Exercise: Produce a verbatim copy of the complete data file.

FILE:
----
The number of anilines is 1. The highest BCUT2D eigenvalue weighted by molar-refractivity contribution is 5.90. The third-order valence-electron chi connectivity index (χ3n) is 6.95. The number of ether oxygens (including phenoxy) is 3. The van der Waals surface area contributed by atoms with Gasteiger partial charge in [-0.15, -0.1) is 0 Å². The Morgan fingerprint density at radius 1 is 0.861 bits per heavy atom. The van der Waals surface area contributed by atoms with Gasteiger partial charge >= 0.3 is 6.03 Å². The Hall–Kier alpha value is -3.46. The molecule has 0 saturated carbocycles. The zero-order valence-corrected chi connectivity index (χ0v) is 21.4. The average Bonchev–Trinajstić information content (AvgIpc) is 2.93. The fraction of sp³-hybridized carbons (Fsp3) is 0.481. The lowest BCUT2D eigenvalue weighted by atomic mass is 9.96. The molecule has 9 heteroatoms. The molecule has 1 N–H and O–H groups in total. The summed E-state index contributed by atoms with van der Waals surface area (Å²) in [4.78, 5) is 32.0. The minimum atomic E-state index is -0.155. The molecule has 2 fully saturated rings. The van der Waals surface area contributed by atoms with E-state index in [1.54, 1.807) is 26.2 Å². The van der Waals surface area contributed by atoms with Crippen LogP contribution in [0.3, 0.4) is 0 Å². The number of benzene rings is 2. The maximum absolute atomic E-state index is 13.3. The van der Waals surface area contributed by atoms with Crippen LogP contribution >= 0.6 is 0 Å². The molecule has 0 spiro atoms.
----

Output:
The number of anilines is 1. The highest BCUT2D eigenvalue weighted by molar-refractivity contribution is 5.90. The third-order valence-electron chi connectivity index (χ3n) is 6.95. The number of ether oxygens (including phenoxy) is 3. The van der Waals surface area contributed by atoms with Gasteiger partial charge in [-0.15, -0.1) is 0 Å². The Morgan fingerprint density at radius 1 is 0.861 bits per heavy atom. The van der Waals surface area contributed by atoms with Gasteiger partial charge >= 0.3 is 6.03 Å². The Hall–Kier alpha value is -3.46. The molecule has 0 saturated carbocycles. The zero-order valence-corrected chi connectivity index (χ0v) is 21.4. The average Bonchev–Trinajstić information content (AvgIpc) is 2.93. The fraction of sp³-hybridized carbons (Fsp3) is 0.481. The lowest BCUT2D eigenvalue weighted by atomic mass is 9.96. The molecule has 9 heteroatoms. The molecule has 1 N–H and O–H groups in total. The summed E-state index contributed by atoms with van der Waals surface area (Å²) in [4.78, 5) is 32.0. The minimum atomic E-state index is -0.155. The molecule has 2 fully saturated rings. The van der Waals surface area contributed by atoms with E-state index in [1.54, 1.807) is 26.2 Å². The van der Waals surface area contributed by atoms with Crippen LogP contribution in [0.3, 0.4) is 0 Å². The number of benzene rings is 2. The maximum absolute atomic E-state index is 13.3. The van der Waals surface area contributed by atoms with Crippen LogP contribution >= 0.6 is 0 Å². The molecule has 0 spiro atoms.